[IMAGE]MET1news-DARTCarrolltonStation-2.jpg[/IMAGE]On Dec. 6, 2010 Dallas Area ­Rapid Transit (DART) marked the completion of its 28-mile, 20-station, $1.8 billion Green Line on schedule and under budget, when it opened 24 miles and 15 stations, creating new light rail connections for riders from southeast Dallas to the cities of Farmers Branch and Carrollton in the northwest.

The first section of the Green Line opened in September 2009 and connects Pearl Station on the east side of Downtown Dallas to MLK, Jr. Station on the west side of Fair Park.

"The Green Line makes our system a little more complete," DART President/Executive Director Gary Thomas said. "We had north, south, northeast and southwest covered but we didn't have northwest or southeast covered."                

The additional line offers connections to more destinations popular among riders. "Customers living in Pleasant Grove now have seamless access to jobs at Baylor University, Downtown Dallas, the Market District, University of Texas-Southwestern/Parkland, Love Field Airport and Farmers Branch and Carrollton," explained Thomas. "Business owners all along the corridor can connect with new customers and new pools of prospective employees."

While DART already had bus coverage in the transit corridors now served by the Green Line extension, the rail provides quicker, more dependable service, Thomas added. For example, customers of the Denton County Transportation Authority (DCTA) who have been riding an express bus to Downtown Dallas will be able to transfer to the Green Line at Trinity Mills Station. The DCTA's A-Train is scheduled to open in summer 2011.

The new stations also represent 15 additions to DART's growing public art collection. Each station is designed to reflect the surrounding community, giving each station a unique look. Community volunteers, DART staff and station artists worked together for months on the new stations. The art may be found in windscreens, landscaping and fences at Lawnview Station or, a signature piece, such as the wayfinder monument at the North Carrollton/Frankford Station.

[PAGEBREAK][IMAGE]MET1news-DARTCarrollton-Frankford-2.jpg[/IMAGE]Fair Park, one of the untapped gems in an older part of the Dallas area, has the largest art deco collection in the Southwestern region of the U.S., according to Thomas. "The architecture of that station was important to us," he said.

In addition to local funding provided by the one-percent sales tax collected in DART's 13 cities, support for the Green Line came from a $700-million Full Funding Grant Agreement (FFGA) from the Federal Transit Administration (FTA). The FFGA was awarded in July 2006 at the start of construction. Construction was boosted by the receipt of $78.4 million in funds from the American Recovery and Reinvestment Act in mid-2009.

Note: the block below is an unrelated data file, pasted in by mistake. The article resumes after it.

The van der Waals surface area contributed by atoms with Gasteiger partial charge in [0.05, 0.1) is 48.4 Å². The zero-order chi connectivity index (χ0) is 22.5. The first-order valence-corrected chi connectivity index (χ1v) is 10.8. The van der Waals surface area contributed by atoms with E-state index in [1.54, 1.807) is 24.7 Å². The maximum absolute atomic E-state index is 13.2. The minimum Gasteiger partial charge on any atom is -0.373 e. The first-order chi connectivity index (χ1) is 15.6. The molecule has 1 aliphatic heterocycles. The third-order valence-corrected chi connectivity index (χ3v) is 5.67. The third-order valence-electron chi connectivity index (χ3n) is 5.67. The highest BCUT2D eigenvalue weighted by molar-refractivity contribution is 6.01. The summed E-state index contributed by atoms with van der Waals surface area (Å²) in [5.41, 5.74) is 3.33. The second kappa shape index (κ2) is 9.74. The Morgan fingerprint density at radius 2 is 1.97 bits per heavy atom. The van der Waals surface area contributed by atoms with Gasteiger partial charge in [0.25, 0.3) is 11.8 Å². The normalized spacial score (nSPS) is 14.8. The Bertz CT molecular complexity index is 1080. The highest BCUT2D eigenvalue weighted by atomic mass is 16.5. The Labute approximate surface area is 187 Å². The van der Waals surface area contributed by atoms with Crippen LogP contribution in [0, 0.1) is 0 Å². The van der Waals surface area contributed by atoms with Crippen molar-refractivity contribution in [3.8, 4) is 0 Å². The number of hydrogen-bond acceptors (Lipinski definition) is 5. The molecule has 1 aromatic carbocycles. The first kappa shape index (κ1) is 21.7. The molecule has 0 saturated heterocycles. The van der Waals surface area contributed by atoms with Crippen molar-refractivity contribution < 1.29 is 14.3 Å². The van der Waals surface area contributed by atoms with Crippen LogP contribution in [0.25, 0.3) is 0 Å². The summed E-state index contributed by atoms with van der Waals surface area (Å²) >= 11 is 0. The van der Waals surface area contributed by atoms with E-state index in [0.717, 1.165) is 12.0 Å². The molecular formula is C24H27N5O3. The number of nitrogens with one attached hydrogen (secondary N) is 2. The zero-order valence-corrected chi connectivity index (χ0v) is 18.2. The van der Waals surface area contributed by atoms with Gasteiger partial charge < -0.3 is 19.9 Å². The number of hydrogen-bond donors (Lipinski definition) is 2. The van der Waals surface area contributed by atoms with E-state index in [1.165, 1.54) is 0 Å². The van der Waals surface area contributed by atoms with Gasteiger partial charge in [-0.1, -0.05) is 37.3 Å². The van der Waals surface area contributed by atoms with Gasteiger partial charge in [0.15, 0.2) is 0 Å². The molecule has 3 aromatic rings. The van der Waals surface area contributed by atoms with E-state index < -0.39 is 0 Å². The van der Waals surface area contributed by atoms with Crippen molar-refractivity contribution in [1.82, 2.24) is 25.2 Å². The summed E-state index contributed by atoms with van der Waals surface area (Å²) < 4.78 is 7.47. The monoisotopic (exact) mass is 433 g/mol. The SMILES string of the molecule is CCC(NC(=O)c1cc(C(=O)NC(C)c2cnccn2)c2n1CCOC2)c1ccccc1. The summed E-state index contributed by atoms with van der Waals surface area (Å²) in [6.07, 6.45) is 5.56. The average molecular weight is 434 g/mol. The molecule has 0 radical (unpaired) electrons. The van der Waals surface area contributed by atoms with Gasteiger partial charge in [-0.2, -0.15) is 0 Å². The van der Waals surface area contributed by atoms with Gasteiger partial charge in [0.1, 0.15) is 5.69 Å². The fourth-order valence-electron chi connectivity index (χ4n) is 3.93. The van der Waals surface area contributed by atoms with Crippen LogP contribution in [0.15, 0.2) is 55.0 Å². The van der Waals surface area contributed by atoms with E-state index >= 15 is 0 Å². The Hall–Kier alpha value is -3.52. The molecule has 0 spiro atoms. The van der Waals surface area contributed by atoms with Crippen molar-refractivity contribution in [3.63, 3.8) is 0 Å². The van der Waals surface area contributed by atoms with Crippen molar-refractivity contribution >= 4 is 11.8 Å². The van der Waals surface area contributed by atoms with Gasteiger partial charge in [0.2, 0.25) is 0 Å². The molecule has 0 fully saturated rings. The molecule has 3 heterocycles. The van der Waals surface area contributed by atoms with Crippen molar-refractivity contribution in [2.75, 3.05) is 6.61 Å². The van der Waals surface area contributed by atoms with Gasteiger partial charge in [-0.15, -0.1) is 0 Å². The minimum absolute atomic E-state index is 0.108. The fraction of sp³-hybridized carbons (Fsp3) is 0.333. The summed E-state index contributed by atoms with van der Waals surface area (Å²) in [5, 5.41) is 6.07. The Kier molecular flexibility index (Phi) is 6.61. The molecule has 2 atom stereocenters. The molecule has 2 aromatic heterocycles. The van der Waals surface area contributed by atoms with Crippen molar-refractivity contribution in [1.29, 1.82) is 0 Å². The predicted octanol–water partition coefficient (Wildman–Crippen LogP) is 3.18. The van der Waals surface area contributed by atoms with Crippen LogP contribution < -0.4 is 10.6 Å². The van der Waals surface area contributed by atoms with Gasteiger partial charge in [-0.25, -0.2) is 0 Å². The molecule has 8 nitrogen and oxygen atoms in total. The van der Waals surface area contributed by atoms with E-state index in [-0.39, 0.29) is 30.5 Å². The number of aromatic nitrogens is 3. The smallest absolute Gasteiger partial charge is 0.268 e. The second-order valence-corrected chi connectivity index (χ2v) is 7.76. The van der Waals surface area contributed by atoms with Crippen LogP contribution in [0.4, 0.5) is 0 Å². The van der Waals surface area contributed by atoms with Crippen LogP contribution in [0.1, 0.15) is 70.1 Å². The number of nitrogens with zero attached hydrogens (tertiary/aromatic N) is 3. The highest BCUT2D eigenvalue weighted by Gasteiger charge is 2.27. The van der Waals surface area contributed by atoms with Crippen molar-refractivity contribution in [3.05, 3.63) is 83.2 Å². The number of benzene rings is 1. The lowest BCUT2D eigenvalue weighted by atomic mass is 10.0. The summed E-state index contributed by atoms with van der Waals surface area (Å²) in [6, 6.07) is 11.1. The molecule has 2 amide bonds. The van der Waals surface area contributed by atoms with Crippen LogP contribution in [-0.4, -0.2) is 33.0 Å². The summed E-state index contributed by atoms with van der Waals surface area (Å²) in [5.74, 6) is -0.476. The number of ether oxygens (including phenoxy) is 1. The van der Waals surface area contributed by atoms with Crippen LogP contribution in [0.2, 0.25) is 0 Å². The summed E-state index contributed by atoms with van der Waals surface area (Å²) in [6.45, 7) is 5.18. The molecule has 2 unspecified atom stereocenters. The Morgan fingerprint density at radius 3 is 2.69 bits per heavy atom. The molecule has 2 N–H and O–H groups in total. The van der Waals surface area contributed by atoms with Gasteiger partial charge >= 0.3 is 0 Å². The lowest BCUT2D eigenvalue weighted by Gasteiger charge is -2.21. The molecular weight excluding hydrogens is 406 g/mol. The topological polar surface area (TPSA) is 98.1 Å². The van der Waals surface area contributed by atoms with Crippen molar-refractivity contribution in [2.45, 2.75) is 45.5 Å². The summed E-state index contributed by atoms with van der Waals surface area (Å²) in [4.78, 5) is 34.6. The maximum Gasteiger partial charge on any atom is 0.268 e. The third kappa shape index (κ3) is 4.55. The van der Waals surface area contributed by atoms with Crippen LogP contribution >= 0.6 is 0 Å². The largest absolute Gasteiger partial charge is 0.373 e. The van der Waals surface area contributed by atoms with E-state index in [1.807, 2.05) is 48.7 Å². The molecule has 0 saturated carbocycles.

Due to the magnitude of the project, the agency took a major departure from the design-bid-build approach it used in the past and opted for a Best Value Selection Process and Construction Manager General Contractor approach. DART worked with two large contracts instead of multiple, smaller contracts, Thomas said.

"We did it to help with the continuity and the consistency of the corridor, save money, and to help promote small and emerging businesses and minority participation," he added. "When selecting contractors, DART reviewed mentor protégé programs put in place by the prime contractors to help develop subcontractors. The approach enabled prime contractors to sub out major pieces of work to minority businesses, mainly on the southeast part of the corridor. "By and large those were huge successes on all fronts," Thomas said.

Thomas attributes the project coming in under budget to capturing lessons learned from previous projects.   

"When you have a system that is growing as quickly as ours, you have that relatively recent history of what you did last time," he explained. Additionally, consistency within staff helped. "You build processes to transcend people, but it is nice, even with those processes in place to have people that say 'I remember we did that and it didn't work well. How can we do that better?' Staff consistency has been huge."


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Nicole Schlosser

Nicole Schlosser

Former Executive Editor

Nicole was an editor and writer for School Bus Fleet. She previously worked as an editor and writer for Metro Magazine, School Bus Fleet's sister publication.

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